AS: Tall buildings are the exception to context - but they also form the new profile of a city. They can in many ways be freed from the contextual relationships around them, as long as in subtle ways, there is a relationship to the larger sense of the culture of a place. If you look at Burj Dubai, for example - the materiality of Burj Dubai is different from the materiality of most of the buildings around it. But the forms that are embodied within the shapes of the building evoke a memory of other building shapes and other surface shapes around Dubai. They recall memories in the people who look at the building who say: "There is something about this building that feels like Dubai, that feels like this region - and I'm not sure what that is." They associate it with the area even though it is not a replication of anything in the area.

MM: A million people drive past Burj Dubai twice every day and feel a sense of pride that the building and they inhabit the same city. However, apart from reading about how it represents the shapes of the desert flower, how are they to see the flower? From where they stand, it's more like a space needle.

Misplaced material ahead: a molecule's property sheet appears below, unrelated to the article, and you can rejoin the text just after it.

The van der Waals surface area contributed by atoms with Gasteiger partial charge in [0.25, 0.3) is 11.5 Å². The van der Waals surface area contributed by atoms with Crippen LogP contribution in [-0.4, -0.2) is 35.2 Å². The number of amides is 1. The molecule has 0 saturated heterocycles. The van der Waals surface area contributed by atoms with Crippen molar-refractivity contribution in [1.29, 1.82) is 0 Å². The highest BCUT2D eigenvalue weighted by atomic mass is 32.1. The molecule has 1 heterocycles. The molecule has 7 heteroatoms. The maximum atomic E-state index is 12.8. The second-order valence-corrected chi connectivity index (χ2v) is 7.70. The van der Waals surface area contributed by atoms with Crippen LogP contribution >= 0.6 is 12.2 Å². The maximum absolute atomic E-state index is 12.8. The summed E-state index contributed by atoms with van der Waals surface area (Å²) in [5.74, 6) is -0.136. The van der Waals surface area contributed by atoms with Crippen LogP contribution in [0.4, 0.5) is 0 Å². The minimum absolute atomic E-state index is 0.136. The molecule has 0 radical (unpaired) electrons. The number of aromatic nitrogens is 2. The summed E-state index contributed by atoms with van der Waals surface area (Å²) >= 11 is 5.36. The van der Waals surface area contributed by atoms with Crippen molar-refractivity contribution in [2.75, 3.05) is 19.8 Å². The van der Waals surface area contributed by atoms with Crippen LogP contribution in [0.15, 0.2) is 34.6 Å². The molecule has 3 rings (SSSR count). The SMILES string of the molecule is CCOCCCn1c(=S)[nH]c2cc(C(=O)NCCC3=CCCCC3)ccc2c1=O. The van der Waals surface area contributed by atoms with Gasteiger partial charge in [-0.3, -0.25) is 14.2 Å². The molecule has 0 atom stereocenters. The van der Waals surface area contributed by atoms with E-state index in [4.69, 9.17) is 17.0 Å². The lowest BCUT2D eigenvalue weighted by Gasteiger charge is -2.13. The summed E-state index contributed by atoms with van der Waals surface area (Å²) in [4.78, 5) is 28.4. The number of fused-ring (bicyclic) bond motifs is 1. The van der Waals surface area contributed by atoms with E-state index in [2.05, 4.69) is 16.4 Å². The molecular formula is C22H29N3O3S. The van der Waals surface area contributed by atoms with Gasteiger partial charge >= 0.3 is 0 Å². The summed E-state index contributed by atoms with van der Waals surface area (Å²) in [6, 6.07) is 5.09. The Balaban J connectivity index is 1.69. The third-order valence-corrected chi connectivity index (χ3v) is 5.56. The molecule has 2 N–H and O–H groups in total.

AS: You'd have to be in an airplane looking down before you can see that. Or you'd have to be on the 150th floor, looking down at the petals. And people will do that. However, when you get close to the building and you look up, you also see those forms and the shapes of onion domes, and they are repeated. The onion dome is not just a shape, it is also an art form. It's a form that is used in the Middle East in very traditional, classic architecture. Most people can associate an onion dome form with this region. People may not discover that for weeks and even months as they get to know the building. It's highly abstract - and it's meant to be abstract, so that it stays as representational.

MM: In 41 years, what is the most exciting project you've worked on?